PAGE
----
Slow Pay: Trouble In Tough Times
A troubling business trend, as reported by Transport Topics recently, is slower payment of invoices and “extended receivables.” Slow pay restricts cash flow and could put carriers out of business – even carriers with otherwise excellent operations. Carriers, intent on their core business of moving freight, sometimes overlook key opportunities in the critical business process that follows successful delivery.
How important is this process?
Some years ago, one carrier supervisor yelled at clerks who didn’t have bills processed by a certain point in the afternoon. So at lunch time, a particular clerk would take the bills she didn’t think she could finish and simply hide them. The carrier couldn’t figure out why revenue was off – until much later when they found $1 million in unbilled work in the basement.
These days, of course, most carriers run a report that compares what was delivered with what was billed – obviously a good idea. But there’s much more to it, particularly in hard times when business is slow and payments are slower.
It’s called the delivery-to-cash cycle – what happens between delivering a load and depositing actual payment in the bank. When cash does not arrive in time to meet expenses, carriers have to do one of three things – tap cash reserves if available, turn receivables over to a factor for cash, or float a loan. These options cost money or reduce interest received, sometimes enough to make the difference between profit and loss.
In the delivery-to-cash cycle, time is money. The longer the cycle, the more risk to the carrier. On the other hand, the delivery-to-cash challenge can become an opportunity for carriers to create new efficiencies and improve financial performance.
To take advantage of this opportunity, carriers can recognize and measure four distinct slices of time in the delivery-to-cash cycle:
(1) How long does it take from delivery of a load until the driver transmits proof-of-delivery (POD) documents?
(2) After POD’s are received by the carrier, how long does it take for someone to begin processing the documents?
(3) How long does the process normally take before the invoice is actually sent to the customer? How much extra time does it take for exceptions or discrepancies?
(4) How long after the invoice is sent does payment arrive?
Carriers can manage each of these time slices to improve cash flow. For example, there are ways to cut the time between delivery of a load and receipt of POD documents.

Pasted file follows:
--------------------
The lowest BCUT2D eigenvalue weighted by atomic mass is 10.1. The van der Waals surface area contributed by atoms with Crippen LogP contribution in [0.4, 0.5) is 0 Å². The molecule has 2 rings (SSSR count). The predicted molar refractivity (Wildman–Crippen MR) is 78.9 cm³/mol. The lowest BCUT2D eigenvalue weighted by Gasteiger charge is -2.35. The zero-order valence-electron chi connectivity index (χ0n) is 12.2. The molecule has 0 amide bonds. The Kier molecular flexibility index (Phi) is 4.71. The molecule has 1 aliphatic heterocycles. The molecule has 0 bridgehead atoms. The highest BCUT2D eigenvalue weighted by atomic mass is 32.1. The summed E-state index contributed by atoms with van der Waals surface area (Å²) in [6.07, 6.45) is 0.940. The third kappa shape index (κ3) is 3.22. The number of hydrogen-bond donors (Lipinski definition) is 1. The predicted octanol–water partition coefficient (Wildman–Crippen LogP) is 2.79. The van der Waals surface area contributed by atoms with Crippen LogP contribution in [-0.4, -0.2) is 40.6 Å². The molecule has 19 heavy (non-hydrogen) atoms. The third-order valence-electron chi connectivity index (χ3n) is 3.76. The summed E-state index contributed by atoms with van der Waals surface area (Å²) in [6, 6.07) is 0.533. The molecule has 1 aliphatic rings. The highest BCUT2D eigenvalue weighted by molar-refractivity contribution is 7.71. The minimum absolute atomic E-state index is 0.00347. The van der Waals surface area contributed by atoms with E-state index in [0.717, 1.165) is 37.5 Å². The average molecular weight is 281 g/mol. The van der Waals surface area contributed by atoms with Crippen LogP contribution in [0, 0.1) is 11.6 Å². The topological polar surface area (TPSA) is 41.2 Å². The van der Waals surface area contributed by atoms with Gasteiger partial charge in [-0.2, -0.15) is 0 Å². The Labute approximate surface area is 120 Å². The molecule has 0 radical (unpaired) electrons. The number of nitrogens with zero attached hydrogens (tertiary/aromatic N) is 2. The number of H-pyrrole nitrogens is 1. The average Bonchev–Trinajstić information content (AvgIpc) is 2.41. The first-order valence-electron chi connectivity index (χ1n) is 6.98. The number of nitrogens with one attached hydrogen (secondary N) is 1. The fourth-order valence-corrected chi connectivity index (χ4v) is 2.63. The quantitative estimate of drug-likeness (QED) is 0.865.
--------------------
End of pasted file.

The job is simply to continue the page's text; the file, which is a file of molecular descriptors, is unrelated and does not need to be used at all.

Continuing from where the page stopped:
Assuming the driver is on the road, he or she can send the documents to the carrier by snail mail. Or send them overnight by UPS, FedEx or a transportation-specific service and cut a day or more from the cycle. PODs also can be scanned at a truck stop and sent electronically for virtually instant receipt. In all cases, the carrier has the POD documents sooner, and that slice of time is reduced by days or even weeks.
What happens next? Do the POD documents sit in someone’s desk inbox? Do they wait on a hard drive or on a company server?
Who is responsible for receiving the documents and taking action to begin the billing process? How long does it take that person to act on arriving documents?
Once the process begins, how long does it take to generate an actual invoice, before supporting documents are gathered and attached? Does it all have to be printed, stuffed in envelopes, stamped, and mailed out? Or is it a digital process done on computer screens? Either way, how long before that package of invoice and supporting documents is readied and actually sent to the customer?
And how is it sent? Does the invoice go to the post office in a stamped envelope, does it go out as an email, or is it transmitted via EDI (Electronic Data Interface)? Electronic delivery obviously cuts days from the process. And as the cost of technology to move data and images comes down, electronic processing is becoming the new standard for speeding cash flow, reducing costs and improving operating efficiency.
Finally, how long after invoicing does it take for the check or electronic payment to arrive? This slice of time may be beyond a carrier’s direct control, but not beyond its influence.
For example, when setting up a significant new account, the carrier should call and ask what the customer requires for on-time payment. A customer might answer that he doesn’t pay if the lumper receipt is not attached or if his order number is not on the invoice. Whatever the response, the carrier now knows what he needs to do and the customer knows that the carrier is paying attention.
After the first bill has been sent and before it is due, the carrier should call the customer again, this time to say: “This is the first bill we’ve sent. It’s not past due, but you’re an important customer to us, and we want to make sure everything is okay.”
Again, the message is clear. The carrier is paying attention, will meet the requirements, and expects to be paid timely.
But carriers themselves have significant influence and control: they can take actions to optimize what happens between delivery and receipt of payment.
How they address it could be the key to immediate improvement in cash flow, reducing operating costs and improving near term financial results.
To learn more, contact us at (800) 783-8649 or click here.